The small township of Tapanui continues to be happy hunting ground for leading South Island shearer Nathan Stratford who won the centennial West Otago A and P Show's Open shearing title on Saturday.

It was his fourth win in a row at Tapanui but, belying his place at the top of Shearing Sports New Zealand's World Championships selection series, it was his first victory since his only win of last season, at the same show a year ago.

He was nevertheless a hot favourite to notch a long-overdue win, having eight days earlier being beaten only by former World Champion and Australian raider Shannon Warnest in the New Zealand Corriedale Championships final in Christchurch.

He had previously been third in the New Zealand Merino Championships won in Alexandra by West Australian Damien Boyle, and second to New Zealand icon David Fagan at the New Zealand Spring Shears in Waimate. He also just missed-out on a place in a four-man final in the selection series' second round at Waipukurau, the first time he'd ever competed in Hawke's Bay.

 

Nathan Stratford
Nathan Stratford, winner of the West Otago A and P Open shearing final on Saturday.

With the third round not till mid-January, Stratford - a New Zealand representative in five transtasman tsts from 2006-2010 - was able to take advantage of the absence of the big names to return to the winning circle in the 14-sheep, four man final on Saturday.

Central Otago contractor and veteran former New Zealand representative and World Record holder Dion Morrell, won the race, finishing in 14min 29sec and beating Stratford by five seconds, but when it came to the quality it was no contest.

Morrell effectively disappeared from contention but Stratford had maintained his trademark craftsmanship to win by the big margin of almost 10pts from eventual second placegetter, Chris Vickers, of Palmerston. The annual trip up SH1 and highway 90 through the Wakaka Valley is not all about winning for the 37-year-old Stratford, now in his 14th season of Open-class shearing.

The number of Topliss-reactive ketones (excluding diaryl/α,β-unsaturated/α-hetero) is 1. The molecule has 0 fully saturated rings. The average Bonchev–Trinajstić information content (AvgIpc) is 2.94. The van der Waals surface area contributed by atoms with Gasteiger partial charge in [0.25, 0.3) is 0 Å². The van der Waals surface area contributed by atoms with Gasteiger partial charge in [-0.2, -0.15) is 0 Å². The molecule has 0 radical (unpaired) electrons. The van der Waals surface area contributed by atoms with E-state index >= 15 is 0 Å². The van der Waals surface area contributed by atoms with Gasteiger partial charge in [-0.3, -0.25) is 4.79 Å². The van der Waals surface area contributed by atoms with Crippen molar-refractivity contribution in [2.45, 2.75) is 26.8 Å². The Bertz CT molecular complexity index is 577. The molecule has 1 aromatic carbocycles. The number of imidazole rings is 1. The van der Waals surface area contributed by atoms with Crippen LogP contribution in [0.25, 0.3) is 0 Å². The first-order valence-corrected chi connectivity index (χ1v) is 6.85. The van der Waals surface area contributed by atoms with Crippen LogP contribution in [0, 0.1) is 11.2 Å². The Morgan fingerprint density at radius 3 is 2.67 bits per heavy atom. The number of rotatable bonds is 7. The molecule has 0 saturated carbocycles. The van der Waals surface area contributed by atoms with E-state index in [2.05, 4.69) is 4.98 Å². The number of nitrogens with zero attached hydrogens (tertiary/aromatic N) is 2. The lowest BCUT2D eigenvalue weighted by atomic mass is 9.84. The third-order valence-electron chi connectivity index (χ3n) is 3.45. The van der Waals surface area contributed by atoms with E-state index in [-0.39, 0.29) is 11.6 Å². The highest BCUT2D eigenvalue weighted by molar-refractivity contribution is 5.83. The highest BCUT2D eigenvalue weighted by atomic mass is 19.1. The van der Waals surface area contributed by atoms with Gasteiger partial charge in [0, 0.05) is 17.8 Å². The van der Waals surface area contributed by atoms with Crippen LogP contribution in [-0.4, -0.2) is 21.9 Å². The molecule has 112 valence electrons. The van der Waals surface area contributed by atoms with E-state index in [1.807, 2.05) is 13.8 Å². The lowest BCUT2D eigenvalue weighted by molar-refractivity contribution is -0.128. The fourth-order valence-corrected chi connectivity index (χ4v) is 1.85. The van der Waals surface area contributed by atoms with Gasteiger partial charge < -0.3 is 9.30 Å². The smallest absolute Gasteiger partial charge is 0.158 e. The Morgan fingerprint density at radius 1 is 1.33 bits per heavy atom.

"It's a good local show, with a lot of young shearers wanting to learn," he said. "It's good to go to a show where the pressure's off and to help them out. They put a lot of effort in to run a good show."

He's not however taking any chances over his promising early-season form, and plans to contest all five remaining series preliminary rounds, including first-ever ventures to Marton and Taihape, to guarantee a place in the top 12 for February's showdown in Gore, from which two machine shearers will win black-singlet places at the World Championships in Masterton.

"There's still too many shows to go, and everyone's having a go," he said.

The rewards for West Otago competition organisers' perseverance despite the absence of most top-liners came in the entry of 30 shearers in the three competition classes, more than double a lowpoint of 14 just 3-4 years ago, which had left stalwart Kevin Baxter and others wondering if they should continue with the event.

Mr Baxter said: "We've got our own woolshed, and farm, so it's all set-up for it. It's part of the entertainment at the show, so we've put in a bit more effort, and it's all been worthwhile."

The show had its biggest crowd in years.

To view the results of the West Otago A and P Centennial Show Shears at Tapanui on Saturday, November 19, 2011, click here

Shear series favourite bounces back - November 13, 2011


World Championships New Zealand shearing selection series favourite John Kirkpatrick bounced back quickly from a first round demise when he won the Central Hawke's Bay A and P centennial show title from a lineup of the country's best in Waipukurau on Saturday.

The Napier gun was one of a range of North Island hopefuls who failed to reach the final of the opening round New Zealand Corriedale Championships at the Canterbury Show on Friday but left little doubt about his form just 24 hours later, when superior pace and quality gave him a 2.95pts winning margin over runner-up, reigning World champion and fellow Hawke's Bay shearer Cam Ferguson.